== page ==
The latest initiative developed by the disaster network Delaware Disaster Assistance Team (DDAT) is a unique partnership between DDAT member institutions and the student chapter of the International Association of Emergency Managers (IAEM) at the University of Delaware (IAEM@UD). Last fall, DDAT launched a pilot program to pair up graduate student volunteer teams of 2–3 students to work with representatives of DDAT member organizations to assess their existing institutional disaster plans (if they had one) and to make recommendations and provide support and resources to either create a plan or enhance an existing one. This is as a win-win project: DDAT member organizations get semi-professional support and assistance with a task that many seem to find daunting but that is, of course, at the core of any organization’s preparedness, while the student volunteers gain valuable experience not only consulting on the development of disaster plans but also in interacting with cultural heritage organizations, which gives them a unique perspective and challenge. The initial pilot involving a library has just been completed, and results were both informative and positive. A second pilot involving a museum will be initiated soon, and a full roll-out of the program will take place early this spring. Work is also underway to incorporate graduate students in UD’s Museum Studies Program as assessment team members assigned to museums to strengthen the teams’ skill set. To learn more about the partnership project, contact Pat Young at the Disaster Research Center, University of Delaware.
Susan Duhl, private conservator and AIC CERT member, and Faye Rosenbaum, General Manager of the Martha Graham Center for Contemporary Dance, presented a program to DDAT members as part of the Spring 2014 gathering on May 21 at Hagley Library in Wilmington, Delaware. Susan discussed the theoretical and practical issues relating to stress and mental health that can arise among responding staff members during and following disaster situations, while Faye reflected on her experience and that of the Martha Graham Center’s staff during their response to and recovery from Superstorm Sandy.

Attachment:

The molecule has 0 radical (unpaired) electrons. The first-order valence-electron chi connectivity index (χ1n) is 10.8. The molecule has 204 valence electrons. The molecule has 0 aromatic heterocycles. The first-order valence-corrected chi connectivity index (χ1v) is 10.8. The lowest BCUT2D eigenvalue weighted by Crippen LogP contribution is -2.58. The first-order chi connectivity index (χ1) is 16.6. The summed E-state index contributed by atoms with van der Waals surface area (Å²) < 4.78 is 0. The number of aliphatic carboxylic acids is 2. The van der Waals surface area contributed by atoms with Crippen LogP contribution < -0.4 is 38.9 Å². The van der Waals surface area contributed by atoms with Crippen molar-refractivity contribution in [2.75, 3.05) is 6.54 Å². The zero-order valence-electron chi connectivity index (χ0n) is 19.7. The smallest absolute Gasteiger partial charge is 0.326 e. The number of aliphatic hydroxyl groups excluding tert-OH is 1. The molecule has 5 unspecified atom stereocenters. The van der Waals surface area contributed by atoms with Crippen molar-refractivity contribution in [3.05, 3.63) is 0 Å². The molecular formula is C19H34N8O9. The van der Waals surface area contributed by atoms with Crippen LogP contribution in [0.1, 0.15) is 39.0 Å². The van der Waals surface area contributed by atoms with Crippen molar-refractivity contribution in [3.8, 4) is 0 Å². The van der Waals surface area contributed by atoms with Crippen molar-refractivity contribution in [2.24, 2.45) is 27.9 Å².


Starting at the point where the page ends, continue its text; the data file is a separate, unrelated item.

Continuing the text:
Although DDAT programs have addressed a broad range of mitigation, preparedness, response and recovery topics in the past such as creating a disaster plan, working with first responders, triaging impacted collections, and developing wet material recovery skills, this was the group’s first time addressing and considering the topic of mental health needs that often manifest in the wake of a hurricane, tornado, flood, or other disaster.
It was particularly interesting and useful to reflect on the more unique situations that can develop when the collections impacted belong to a performing arts organization such as the Martha Graham Center. Because the collections themselves serve a different role within the organization than those of a museum, library, or historical society, the response and recovery process differed and created challenges with regard to triage, communication with response and recovery professionals, etc.
This program served as an outstanding starting point to address a vitally important topic and DDAT looks forward to continuing this discussion moving forward as we work together to support one another in strengthening our disaster preparedness skills. For more information on the program, please contact Pat Young, DDAT Chair, at firstname.lastname@example.org.
Last week we held our first forum in Philadelphia, where state cultural stewards and their respective state emergency managers met, many for the first time. Participants seemed to embrace the more informal design of the forum, which resulted in lively and enlightening discussion. Participants were asked what the best part of their forum experience was, and here are some of their responses:
“Just talking and listening to others and gaining knowledge from their experiences. And that I was not alone…we all have funding and personnel shortages, but are still moving forward with disaster planning.”
“Group discussions and exercises. During these sessions we identified we are more alike than different. We were able to see steps to improve supporting the whole community.”
“Getting to know emergency management better – both their lingo and structures and their people.”
“Everything, but mostly the network that was built thanks to the way the workshop was designed. The constant change from group to group makes you aware of really who are the people around you.”
“Working with my state partners, as we were able to begin discussing plans for moving forward. Also, hearing about other state models was interesting; the entire scope of these collaborations was new to me.”